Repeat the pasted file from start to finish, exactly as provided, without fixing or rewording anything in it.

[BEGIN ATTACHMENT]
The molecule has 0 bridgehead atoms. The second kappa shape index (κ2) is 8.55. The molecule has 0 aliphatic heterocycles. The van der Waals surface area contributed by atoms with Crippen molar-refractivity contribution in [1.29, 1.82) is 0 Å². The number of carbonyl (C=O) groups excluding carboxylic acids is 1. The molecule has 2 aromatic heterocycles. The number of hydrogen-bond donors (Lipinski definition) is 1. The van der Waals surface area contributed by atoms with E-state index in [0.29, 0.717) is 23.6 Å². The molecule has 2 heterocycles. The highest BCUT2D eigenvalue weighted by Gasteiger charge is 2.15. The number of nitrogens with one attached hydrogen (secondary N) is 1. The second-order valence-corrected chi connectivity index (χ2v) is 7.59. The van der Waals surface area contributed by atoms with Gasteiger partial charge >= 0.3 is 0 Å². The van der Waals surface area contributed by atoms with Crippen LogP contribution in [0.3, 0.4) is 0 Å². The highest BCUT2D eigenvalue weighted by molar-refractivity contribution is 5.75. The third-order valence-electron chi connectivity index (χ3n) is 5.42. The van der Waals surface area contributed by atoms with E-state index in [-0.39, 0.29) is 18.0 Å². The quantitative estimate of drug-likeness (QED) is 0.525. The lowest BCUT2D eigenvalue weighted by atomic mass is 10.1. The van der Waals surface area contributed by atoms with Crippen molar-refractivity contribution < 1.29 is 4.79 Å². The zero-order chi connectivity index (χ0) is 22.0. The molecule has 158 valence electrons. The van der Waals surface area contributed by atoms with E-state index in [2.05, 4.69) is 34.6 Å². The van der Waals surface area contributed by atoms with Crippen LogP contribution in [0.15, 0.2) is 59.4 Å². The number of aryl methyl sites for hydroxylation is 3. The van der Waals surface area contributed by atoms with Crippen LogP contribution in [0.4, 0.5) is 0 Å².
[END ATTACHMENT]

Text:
The molecule has 0 bridgehead atoms. The second kappa shape index (κ2) is 8.55. The molecule has 0 aliphatic heterocycles. The van der Waals surface area contributed by atoms with Crippen molar-refractivity contribution in [1.29, 1.82) is 0 Å². The number of carbonyl (C=O) groups excluding carboxylic acids is 1. The molecule has 2 aromatic heterocycles. The number of hydrogen-bond donors (Lipinski definition) is 1. The van der Waals surface area contributed by atoms with E-state index in [0.29, 0.717) is 23.6 Å². The molecule has 2 heterocycles. The highest BCUT2D eigenvalue weighted by Gasteiger charge is 2.15. The number of nitrogens with one attached hydrogen (secondary N) is 1. The second-order valence-corrected chi connectivity index (χ2v) is 7.59. The van der Waals surface area contributed by atoms with Gasteiger partial charge >= 0.3 is 0 Å². The van der Waals surface area contributed by atoms with Crippen LogP contribution in [0.3, 0.4) is 0 Å². The highest BCUT2D eigenvalue weighted by molar-refractivity contribution is 5.75. The third-order valence-electron chi connectivity index (χ3n) is 5.42. The van der Waals surface area contributed by atoms with E-state index in [-0.39, 0.29) is 18.0 Å². The quantitative estimate of drug-likeness (QED) is 0.525. The lowest BCUT2D eigenvalue weighted by atomic mass is 10.1. The van der Waals surface area contributed by atoms with Crippen molar-refractivity contribution < 1.29 is 4.79 Å². The zero-order chi connectivity index (χ0) is 22.0. The molecule has 158 valence electrons. The van der Waals surface area contributed by atoms with E-state index in [2.05, 4.69) is 34.6 Å². The van der Waals surface area contributed by atoms with Crippen LogP contribution in [0.15, 0.2) is 59.4 Å². The number of aryl methyl sites for hydroxylation is 3. The van der Waals surface area contributed by atoms with Crippen LogP contribution in [0.4, 0.5) is 0 Å².